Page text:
When you hear the phrase "black swan event," you know instantly that you’re discussing something of great import — but what does it really mean? A "black swan" is an event that is unexpected (like seeing a black swam amongst a group of more typical white swans). It’s also impossible to predict, and it has a catastrophic impact when it happens. Some examples of black swan events include the 2008 housing collapse in the United States and the massive currency inflation that struck Pacific Rim economies in 1998. Neither event was predicted by any large number of observers, but both had drastic and far-reaching consequences for businesses all over the world.
Because black swans have potentially devastating effects, individuals, businesses, and other entities must recognize that black swan events happen. As much as possible, you should also try to plan for them. How can you prepare for the unpredictable? As a small business owner, start by thinking of events that, although unlikely, could be catastrophic for your business, and take proactive steps to prevent them or to minimize the damage such events can cause.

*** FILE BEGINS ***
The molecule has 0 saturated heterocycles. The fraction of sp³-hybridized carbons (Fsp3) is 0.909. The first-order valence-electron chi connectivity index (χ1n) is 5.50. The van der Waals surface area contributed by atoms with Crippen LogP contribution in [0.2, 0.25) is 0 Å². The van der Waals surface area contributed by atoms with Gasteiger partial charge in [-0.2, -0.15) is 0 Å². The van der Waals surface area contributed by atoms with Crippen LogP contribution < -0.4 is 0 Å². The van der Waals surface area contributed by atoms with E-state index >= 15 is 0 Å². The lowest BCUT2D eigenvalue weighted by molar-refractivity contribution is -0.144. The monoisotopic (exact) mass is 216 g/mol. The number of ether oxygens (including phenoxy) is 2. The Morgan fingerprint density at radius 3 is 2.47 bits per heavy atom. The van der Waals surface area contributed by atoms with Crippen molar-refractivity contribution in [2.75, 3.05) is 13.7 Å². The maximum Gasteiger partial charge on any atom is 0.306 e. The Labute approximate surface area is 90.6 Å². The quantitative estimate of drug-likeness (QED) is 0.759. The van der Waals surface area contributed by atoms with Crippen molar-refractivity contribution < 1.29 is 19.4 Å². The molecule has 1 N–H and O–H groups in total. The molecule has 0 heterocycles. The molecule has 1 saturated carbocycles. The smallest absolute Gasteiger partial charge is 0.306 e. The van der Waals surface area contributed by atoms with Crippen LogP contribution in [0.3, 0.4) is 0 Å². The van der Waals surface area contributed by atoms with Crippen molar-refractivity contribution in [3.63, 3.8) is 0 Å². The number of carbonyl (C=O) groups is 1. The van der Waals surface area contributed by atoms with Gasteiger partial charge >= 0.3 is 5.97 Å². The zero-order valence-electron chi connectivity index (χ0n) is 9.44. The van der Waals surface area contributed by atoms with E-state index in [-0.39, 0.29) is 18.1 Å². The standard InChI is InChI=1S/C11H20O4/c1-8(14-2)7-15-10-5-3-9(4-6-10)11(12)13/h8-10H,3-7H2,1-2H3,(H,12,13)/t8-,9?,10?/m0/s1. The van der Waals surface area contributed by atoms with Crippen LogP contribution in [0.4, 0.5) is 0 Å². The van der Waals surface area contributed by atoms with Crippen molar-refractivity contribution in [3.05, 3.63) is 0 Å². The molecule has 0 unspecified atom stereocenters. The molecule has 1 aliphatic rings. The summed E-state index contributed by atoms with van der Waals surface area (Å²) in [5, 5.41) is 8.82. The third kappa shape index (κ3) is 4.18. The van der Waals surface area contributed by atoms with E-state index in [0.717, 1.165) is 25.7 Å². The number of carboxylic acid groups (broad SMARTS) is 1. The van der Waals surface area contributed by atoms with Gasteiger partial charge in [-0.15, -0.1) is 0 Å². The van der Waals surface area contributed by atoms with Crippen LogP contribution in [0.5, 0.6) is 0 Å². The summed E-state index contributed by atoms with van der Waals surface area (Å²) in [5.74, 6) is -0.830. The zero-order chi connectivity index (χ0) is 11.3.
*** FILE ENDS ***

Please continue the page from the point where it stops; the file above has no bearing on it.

One such course of action is to carry insurance. Black swans such as fires, lawsuits, large-scale thefts, and other unexpected events can lead to a destruction of your business if you don’t insure against them. Your particular business may face risks not covered by standard insurance policies. For example, if you provide advice or consulting to your clients, consider carrying errors and omissions insurance to protect you in case you’re sued for giving advice that inadvertently cause harm to a client. Another way to protect yourself against black swans is to make sure you sign contracts correctly and that the contracts you use in your business are properly written to decrease your risk.
Talk to your insurance agent and attorney about the black swans your business could face. According to Nassim Nicholas Taleb, the writer who popularized the term “black swan,” we are all blind to the randomness and inevitability of catastrophic events that occur more frequently than everyday experience suggests.